• One of the few well preserved remaining work arts that show the use of icons that survived the iconoclasm of the 8th century. The use of icons served as more than to illustrate a person or a figure, but the deliberate intention of illustrating a specific person was that the painting would act as a hold for the person's physical presence.
Sutton Hoo Purse Cover
• 625
• Early Medieval Art
• Suffolk, England
• Unknown Artist
• Gold, glass, and enamel cloisonné with garnets and emeralds
• A piece of a burial site which illustrates how these people at this place and time were understanding death and the afterlife. Context from Beowulf illustrates that some of these people may have been Christian. It also illustrates an emphasis on animals and man's triumph over them.
Book of Kells
• Late 8th/Early 9th century
• Hiberno-Saxon
• Iona, Scotland
• Unknown Artist
• Tempera on vellum
• This piece has a lot of the decadent artistic features and artistic dedication that is symbolic of the flourish of Christian art after it was brought to the surface after being underground. The drawings illustrate the stories on the page and it is done so well that it's seen as a relic that brings out the story to life.
Lindau Gospels Covers
• 760-790
• Carolingian Art
• Saint Gall, Switzerland
• Unknown Artist
• Gold and precious stones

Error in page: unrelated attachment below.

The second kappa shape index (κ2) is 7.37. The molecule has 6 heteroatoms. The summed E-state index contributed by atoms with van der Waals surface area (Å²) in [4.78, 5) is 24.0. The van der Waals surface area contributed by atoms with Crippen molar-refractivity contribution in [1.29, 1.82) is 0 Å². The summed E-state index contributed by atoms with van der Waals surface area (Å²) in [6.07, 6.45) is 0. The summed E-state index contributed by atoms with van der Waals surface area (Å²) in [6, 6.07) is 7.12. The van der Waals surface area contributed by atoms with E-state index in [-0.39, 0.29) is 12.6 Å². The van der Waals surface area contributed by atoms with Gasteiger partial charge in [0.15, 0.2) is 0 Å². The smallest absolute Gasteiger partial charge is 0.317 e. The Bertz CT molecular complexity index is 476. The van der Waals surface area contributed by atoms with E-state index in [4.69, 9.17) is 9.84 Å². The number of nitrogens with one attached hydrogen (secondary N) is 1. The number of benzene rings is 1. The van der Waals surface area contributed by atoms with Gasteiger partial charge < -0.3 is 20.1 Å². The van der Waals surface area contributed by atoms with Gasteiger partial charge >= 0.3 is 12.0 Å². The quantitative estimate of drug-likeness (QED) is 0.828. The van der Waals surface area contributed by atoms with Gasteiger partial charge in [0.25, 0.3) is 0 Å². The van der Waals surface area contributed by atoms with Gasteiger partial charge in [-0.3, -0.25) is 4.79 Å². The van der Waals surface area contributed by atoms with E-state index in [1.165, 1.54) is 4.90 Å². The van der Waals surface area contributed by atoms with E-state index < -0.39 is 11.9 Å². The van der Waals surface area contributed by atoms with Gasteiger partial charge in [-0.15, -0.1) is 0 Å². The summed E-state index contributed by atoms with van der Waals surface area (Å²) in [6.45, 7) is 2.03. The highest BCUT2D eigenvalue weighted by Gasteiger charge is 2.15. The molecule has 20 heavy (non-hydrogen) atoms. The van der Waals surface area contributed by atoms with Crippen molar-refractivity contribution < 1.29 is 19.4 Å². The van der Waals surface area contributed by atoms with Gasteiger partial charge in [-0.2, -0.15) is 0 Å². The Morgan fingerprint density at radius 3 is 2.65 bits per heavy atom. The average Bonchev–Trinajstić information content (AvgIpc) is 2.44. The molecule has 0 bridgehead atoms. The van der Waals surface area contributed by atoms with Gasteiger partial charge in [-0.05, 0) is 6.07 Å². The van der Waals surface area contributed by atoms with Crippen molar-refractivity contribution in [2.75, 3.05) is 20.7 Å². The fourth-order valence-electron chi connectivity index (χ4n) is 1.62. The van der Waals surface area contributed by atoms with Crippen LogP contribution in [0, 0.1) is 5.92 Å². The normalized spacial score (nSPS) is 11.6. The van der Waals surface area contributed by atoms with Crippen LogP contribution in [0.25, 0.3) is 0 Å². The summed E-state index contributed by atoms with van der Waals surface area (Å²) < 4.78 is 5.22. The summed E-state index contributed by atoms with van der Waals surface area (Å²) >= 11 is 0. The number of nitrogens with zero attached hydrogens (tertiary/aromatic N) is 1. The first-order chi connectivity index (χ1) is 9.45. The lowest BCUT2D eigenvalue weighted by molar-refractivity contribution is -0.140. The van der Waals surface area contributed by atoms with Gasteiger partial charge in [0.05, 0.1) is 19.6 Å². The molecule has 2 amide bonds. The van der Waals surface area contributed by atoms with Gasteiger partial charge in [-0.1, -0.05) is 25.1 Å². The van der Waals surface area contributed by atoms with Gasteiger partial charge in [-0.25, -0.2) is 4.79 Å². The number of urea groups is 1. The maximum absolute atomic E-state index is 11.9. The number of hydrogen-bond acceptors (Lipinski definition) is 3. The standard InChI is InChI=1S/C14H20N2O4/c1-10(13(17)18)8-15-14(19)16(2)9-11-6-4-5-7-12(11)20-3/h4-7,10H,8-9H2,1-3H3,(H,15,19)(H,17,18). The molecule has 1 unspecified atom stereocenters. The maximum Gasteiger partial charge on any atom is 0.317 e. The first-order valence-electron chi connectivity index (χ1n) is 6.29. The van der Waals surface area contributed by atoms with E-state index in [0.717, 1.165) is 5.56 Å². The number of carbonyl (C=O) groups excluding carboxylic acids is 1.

• This piece illustrates how Charlemagne and his successors liked having lavish portable objects. Particularly covers of book, and more specifically the Bible, not only showed the value and important of the book, but was evocative of the New Jerusalem.
Palatine Chapel
• 792-805
• Carolingian Art
• Aachen, Germany
• Unknown Artist
• Brick
• This was the first major steps taken away from the Byzantine style of church buildings and it had many aspects that were identical to the Byzantine style such as the imperial gallery, but areas like the façade were severely different to that design. This was one of Charlemagne's attempts to bring back the greatness that was in the glory of the Roman Empire.
Gero Crucifix
• 970
• Ottonian Art
• Cologne Cathedral, Germany
• Commissioned by Archbishop Gero
• Painted wood
• The shift from small portable art in Carolingian to monumental works in Ottonian is best exemplified in this work. Unlike Carolingian art that often depicted a youthful and exalted Christ, this illustrates the humanity of Christ and shows the agony that he endured on the cross. Although not as perhaps magnificent to look at, it elicited the emotional response.
Koran Page
• 9th/Early 10th century
• Islamic
• Unknown Location
• Unknown Artist
• Ink and gold on vellum
• This piece is important because it helps to understand how Muslims incorporated art into their religion and scripture when the practices restrict most forms of traditional ideas of art in the religion. The use of the pam tree is something that is seen very far from Muslim influences and rather uncommon.
Great Mosque of Cordoba
• 784-9th/10th century
• Islamic
• Cordoba, Spain
• Unknown Artist